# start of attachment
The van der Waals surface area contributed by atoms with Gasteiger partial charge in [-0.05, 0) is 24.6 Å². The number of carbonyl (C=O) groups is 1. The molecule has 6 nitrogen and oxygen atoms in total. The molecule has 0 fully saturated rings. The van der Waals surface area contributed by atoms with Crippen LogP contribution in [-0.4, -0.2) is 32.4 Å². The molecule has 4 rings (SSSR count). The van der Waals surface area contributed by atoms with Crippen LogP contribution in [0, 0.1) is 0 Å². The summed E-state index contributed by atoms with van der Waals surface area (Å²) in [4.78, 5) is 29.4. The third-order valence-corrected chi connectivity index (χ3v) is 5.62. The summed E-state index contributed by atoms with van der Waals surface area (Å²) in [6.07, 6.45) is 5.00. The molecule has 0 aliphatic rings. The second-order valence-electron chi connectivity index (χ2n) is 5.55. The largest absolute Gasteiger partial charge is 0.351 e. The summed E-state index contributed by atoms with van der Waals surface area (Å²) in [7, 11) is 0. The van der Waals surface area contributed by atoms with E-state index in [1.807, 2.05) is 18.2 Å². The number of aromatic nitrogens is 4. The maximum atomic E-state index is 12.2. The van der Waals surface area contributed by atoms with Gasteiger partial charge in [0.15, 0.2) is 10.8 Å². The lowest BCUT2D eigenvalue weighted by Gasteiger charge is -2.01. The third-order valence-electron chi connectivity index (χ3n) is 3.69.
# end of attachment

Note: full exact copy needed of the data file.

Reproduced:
The van der Waals surface area contributed by atoms with Gasteiger partial charge in [-0.05, 0) is 24.6 Å². The number of carbonyl (C=O) groups is 1. The molecule has 6 nitrogen and oxygen atoms in total. The molecule has 0 fully saturated rings. The van der Waals surface area contributed by atoms with Crippen LogP contribution in [-0.4, -0.2) is 32.4 Å². The molecule has 4 rings (SSSR count). The van der Waals surface area contributed by atoms with Crippen LogP contribution in [0, 0.1) is 0 Å². The summed E-state index contributed by atoms with van der Waals surface area (Å²) in [4.78, 5) is 29.4. The third-order valence-corrected chi connectivity index (χ3v) is 5.62. The summed E-state index contributed by atoms with van der Waals surface area (Å²) in [6.07, 6.45) is 5.00. The molecule has 0 aliphatic rings. The second-order valence-electron chi connectivity index (χ2n) is 5.55. The largest absolute Gasteiger partial charge is 0.351 e. The summed E-state index contributed by atoms with van der Waals surface area (Å²) in [7, 11) is 0. The van der Waals surface area contributed by atoms with E-state index in [1.807, 2.05) is 18.2 Å². The number of aromatic nitrogens is 4. The maximum atomic E-state index is 12.2. The van der Waals surface area contributed by atoms with Gasteiger partial charge in [0.15, 0.2) is 10.8 Å². The lowest BCUT2D eigenvalue weighted by Gasteiger charge is -2.01. The third-order valence-electron chi connectivity index (χ3n) is 3.69.